Company & Directors' Information:- K STEEL & COMPANY PVT LTD [Strike Off] CIN = U51909WB1991PTC053960

Company & Directors' Information:- P AND P INTERNATIONAL PRIVATE LIMITED. [Strike Off] CIN = U24100OR1993PTC003244

Company & Directors' Information:- A P COMMERCE LIMITED [Strike Off] CIN = U51909WB1981PLC033798

Company & Directors' Information:- KUMAR INTERNATIONAL LIMITED [Strike Off] CIN = U51909DL1990PLC042409

Company & Directors' Information:- B P INTERNATIONAL PVT LTD [Strike Off] CIN = U31909HP1984PTC005785

Company & Directors' Information:- E C INTERNATIONAL PVT LTD [Strike Off] CIN = U99999DL1982PTC013146

Company & Directors' Information:- N S STEEL PVT LTD [Strike Off] CIN = U27106PB1980PTC004266

Company & Directors' Information:- R A R E INTERNATIONAL PRIVATE LIMITED [Active] CIN = U31900DL2005PTC134395

Company & Directors' Information:- S R A INTERNATIONAL PVT LTD [Strike Off] CIN = U99999DL1980PTC010389

Company & Directors' Information:- R Z INTERNATIONAL PRIVATE LIMITED [Active] CIN = U74900KA2012PTC064445

Company & Directors' Information:- M M INTERNATIONAL PVT LTD [Converted to LLP] CIN = U51312DL1977PTC008583

Company & Directors' Information:- K P INDIA COMMERCE PRIVATE LIMITED [Strike Off] CIN = U51909AS2001PTC006701

Company & Directors' Information:- A K INDIA INTERNATIONAL PRIVATE LTD [Strike Off] CIN = U45201DL1981PTC012389

Company & Directors' Information:- R C STEEL PVT LTD [Strike Off] CIN = U28112AS1980PTC001811

Company & Directors' Information:- M.R. AND COMPANY PRIVATE LIMITED [Strike Off] CIN = U74300DL1985PTC020952

Company & Directors' Information:- BHILAI STEEL PRIVATE LIMITED [Strike Off] CIN = U27102CT2002PTC015486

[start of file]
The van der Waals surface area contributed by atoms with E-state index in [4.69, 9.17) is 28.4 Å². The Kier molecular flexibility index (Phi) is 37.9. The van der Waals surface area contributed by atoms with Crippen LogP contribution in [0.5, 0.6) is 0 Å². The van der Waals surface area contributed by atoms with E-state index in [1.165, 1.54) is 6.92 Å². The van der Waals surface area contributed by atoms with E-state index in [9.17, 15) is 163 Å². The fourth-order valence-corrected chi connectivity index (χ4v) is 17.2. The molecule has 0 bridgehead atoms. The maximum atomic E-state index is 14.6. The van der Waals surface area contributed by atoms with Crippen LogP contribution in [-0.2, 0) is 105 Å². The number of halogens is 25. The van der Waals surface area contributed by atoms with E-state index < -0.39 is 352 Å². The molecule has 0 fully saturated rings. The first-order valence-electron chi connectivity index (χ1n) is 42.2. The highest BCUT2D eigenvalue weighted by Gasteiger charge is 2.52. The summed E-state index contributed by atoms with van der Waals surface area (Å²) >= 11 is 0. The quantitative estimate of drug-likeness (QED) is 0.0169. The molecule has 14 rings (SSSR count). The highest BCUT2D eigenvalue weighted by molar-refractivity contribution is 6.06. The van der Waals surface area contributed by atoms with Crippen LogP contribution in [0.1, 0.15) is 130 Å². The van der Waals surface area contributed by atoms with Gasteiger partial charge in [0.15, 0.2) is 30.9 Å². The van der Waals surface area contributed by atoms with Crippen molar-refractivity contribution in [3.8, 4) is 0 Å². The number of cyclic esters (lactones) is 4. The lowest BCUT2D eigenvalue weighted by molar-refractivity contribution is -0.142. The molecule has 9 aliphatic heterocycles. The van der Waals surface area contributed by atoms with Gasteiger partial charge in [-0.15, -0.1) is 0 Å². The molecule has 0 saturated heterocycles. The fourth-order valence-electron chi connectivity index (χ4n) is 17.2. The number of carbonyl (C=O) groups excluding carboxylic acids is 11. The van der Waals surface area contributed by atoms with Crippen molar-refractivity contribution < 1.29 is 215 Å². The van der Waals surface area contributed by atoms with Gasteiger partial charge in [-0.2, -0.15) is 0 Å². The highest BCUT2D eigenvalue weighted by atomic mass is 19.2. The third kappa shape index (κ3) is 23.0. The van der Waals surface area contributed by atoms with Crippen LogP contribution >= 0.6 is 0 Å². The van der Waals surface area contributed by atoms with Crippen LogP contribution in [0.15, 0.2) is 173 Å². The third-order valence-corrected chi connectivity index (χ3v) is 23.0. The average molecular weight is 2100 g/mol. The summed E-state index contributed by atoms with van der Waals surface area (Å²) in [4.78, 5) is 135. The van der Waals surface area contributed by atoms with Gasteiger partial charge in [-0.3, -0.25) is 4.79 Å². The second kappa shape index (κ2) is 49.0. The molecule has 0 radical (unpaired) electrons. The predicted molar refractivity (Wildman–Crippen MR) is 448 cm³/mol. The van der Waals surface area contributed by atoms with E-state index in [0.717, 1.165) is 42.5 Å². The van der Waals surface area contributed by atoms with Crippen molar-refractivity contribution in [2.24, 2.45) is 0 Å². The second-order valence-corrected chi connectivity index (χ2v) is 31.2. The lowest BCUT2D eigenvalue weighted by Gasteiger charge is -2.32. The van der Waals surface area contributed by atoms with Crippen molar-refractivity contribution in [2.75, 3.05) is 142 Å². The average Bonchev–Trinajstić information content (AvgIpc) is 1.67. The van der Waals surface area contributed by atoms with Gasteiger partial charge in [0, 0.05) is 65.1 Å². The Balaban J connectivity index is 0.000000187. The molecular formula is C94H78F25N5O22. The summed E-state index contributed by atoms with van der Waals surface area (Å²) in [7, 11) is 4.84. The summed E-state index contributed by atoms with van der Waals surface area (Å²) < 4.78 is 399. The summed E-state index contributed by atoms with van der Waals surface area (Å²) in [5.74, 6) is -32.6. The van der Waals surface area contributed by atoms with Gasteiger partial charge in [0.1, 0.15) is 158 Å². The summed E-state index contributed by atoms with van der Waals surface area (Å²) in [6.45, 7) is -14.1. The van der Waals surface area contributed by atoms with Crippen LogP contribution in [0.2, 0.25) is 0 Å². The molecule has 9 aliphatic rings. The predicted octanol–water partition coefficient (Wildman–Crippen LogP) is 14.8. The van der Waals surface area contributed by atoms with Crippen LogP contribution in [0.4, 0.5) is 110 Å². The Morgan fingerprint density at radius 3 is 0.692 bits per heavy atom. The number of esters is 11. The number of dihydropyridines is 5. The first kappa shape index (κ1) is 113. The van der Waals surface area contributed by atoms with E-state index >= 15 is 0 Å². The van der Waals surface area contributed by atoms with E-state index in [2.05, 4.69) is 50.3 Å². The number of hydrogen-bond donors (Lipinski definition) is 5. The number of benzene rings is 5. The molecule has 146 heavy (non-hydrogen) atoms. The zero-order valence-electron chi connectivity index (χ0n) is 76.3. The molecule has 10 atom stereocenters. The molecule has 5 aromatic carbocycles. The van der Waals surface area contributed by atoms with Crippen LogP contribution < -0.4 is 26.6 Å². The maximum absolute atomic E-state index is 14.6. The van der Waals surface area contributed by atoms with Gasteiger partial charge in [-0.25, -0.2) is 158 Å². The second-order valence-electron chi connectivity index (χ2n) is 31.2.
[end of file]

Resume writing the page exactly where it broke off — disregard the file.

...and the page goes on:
Company & Directors' Information:- P D STEEL PRIVATE LIMITED [Strike Off] CIN = U74899DL1989PTC038426

Company & Directors' Information:- A K STEEL PVT LTD [Strike Off] CIN = U99999DL1961PTC003566

Company & Directors' Information:- H S P STEEL PRIVATE LIMITED [Strike Off] CIN = U27100MH2013PTC242983

Company & Directors' Information:- O P INTERNATIONAL PRIVATE LIMITED [Strike Off] CIN = U55101PB2013PTC037499

Company & Directors' Information:- R B R STEEL PRIVATE LIMITED [Active] CIN = U51103PB2013PTC037791

Company & Directors' Information:- J & A INTERNATIONAL PRIVATE LIMITED [Strike Off] CIN = U51900PB2013PTC037302

Company & Directors' Information:- D H STEEL PRIVATE LIMITED [Strike Off] CIN = U27109RJ2012PTC039742

Company & Directors' Information:- A P M INTERNATIONAL PRIVATE LIMITED [Strike Off] CIN = U74900TN2014PTC095953

Company & Directors' Information:- Y. A. INTERNATIONAL PRIVATE LIMITED [Strike Off] CIN = U74900RJ2012PTC040431

Company & Directors' Information:- Y S E-COMMERCE PRIVATE LIMITED [Active] CIN = U72200MH2000PTC126344

Company & Directors' Information:- R A STEEL PRIVATE LIMITED [Active] CIN = U51909MH2014PTC253625

Company & Directors' Information:- D & A INTERNATIONAL PRIVATE LIMITED [Active] CIN = U74999MH2015PTC262713

Company & Directors' Information:- R L INTERNATIONAL PRIVATE LIMITED [Active] CIN = U18204UP2016PTC076344

Company & Directors' Information:- V P S INTERNATIONAL PRIVATE LIMITED [Strike Off] CIN = U93030UP2014PTC066242

Company & Directors' Information:- B AND D E-COMMERCE PRIVATE LIMITED [Strike Off] CIN = U74999HP2015PTC000945

Company & Directors' Information:- I P E-COMMERCE PRIVATE LIMITED [Active] CIN = U52399CH2012PTC033585

Company & Directors' Information:- N. V. STEEL PRIVATE LIMITED [Strike Off] CIN = U27310DL2009PTC186541

Company & Directors' Information:- K. D. STEEL PRIVATE LIMITED [Strike Off] CIN = U28939DL2012PTC244467